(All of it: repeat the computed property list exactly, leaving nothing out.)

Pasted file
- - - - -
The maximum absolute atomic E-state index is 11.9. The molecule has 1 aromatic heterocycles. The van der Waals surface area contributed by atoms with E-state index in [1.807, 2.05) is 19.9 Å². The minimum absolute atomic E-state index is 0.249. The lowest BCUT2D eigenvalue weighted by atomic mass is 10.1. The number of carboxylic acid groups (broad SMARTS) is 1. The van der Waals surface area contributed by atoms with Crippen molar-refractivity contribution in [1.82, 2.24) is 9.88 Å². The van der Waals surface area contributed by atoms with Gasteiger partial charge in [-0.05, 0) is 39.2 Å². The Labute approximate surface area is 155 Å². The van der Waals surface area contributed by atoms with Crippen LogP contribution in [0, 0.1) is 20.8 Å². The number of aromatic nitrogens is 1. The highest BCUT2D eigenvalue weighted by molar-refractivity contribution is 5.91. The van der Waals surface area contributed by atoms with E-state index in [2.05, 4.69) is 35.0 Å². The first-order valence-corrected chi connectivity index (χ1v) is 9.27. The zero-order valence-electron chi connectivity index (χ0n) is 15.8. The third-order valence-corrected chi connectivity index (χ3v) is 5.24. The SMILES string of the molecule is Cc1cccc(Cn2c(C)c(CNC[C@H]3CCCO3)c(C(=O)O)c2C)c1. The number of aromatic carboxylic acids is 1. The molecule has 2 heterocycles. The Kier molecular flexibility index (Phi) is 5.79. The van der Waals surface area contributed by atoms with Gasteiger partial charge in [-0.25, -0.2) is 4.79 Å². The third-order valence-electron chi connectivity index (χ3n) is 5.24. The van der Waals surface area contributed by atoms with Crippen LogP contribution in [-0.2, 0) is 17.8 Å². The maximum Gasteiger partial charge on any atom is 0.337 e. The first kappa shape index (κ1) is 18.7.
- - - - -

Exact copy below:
The maximum absolute atomic E-state index is 11.9. The molecule has 1 aromatic heterocycles. The van der Waals surface area contributed by atoms with E-state index in [1.807, 2.05) is 19.9 Å². The minimum absolute atomic E-state index is 0.249. The lowest BCUT2D eigenvalue weighted by atomic mass is 10.1. The number of carboxylic acid groups (broad SMARTS) is 1. The van der Waals surface area contributed by atoms with Crippen molar-refractivity contribution in [1.82, 2.24) is 9.88 Å². The van der Waals surface area contributed by atoms with Gasteiger partial charge in [-0.05, 0) is 39.2 Å². The Labute approximate surface area is 155 Å². The van der Waals surface area contributed by atoms with Crippen LogP contribution in [0, 0.1) is 20.8 Å². The number of aromatic nitrogens is 1. The highest BCUT2D eigenvalue weighted by molar-refractivity contribution is 5.91. The van der Waals surface area contributed by atoms with E-state index in [2.05, 4.69) is 35.0 Å². The first-order valence-corrected chi connectivity index (χ1v) is 9.27. The zero-order valence-electron chi connectivity index (χ0n) is 15.8. The third-order valence-corrected chi connectivity index (χ3v) is 5.24. The SMILES string of the molecule is Cc1cccc(Cn2c(C)c(CNC[C@H]3CCCO3)c(C(=O)O)c2C)c1. The number of aromatic carboxylic acids is 1. The molecule has 2 heterocycles. The Kier molecular flexibility index (Phi) is 5.79. The van der Waals surface area contributed by atoms with Gasteiger partial charge in [-0.25, -0.2) is 4.79 Å². The third-order valence-electron chi connectivity index (χ3n) is 5.24. The van der Waals surface area contributed by atoms with Crippen LogP contribution in [-0.2, 0) is 17.8 Å². The maximum Gasteiger partial charge on any atom is 0.337 e. The first kappa shape index (κ1) is 18.7.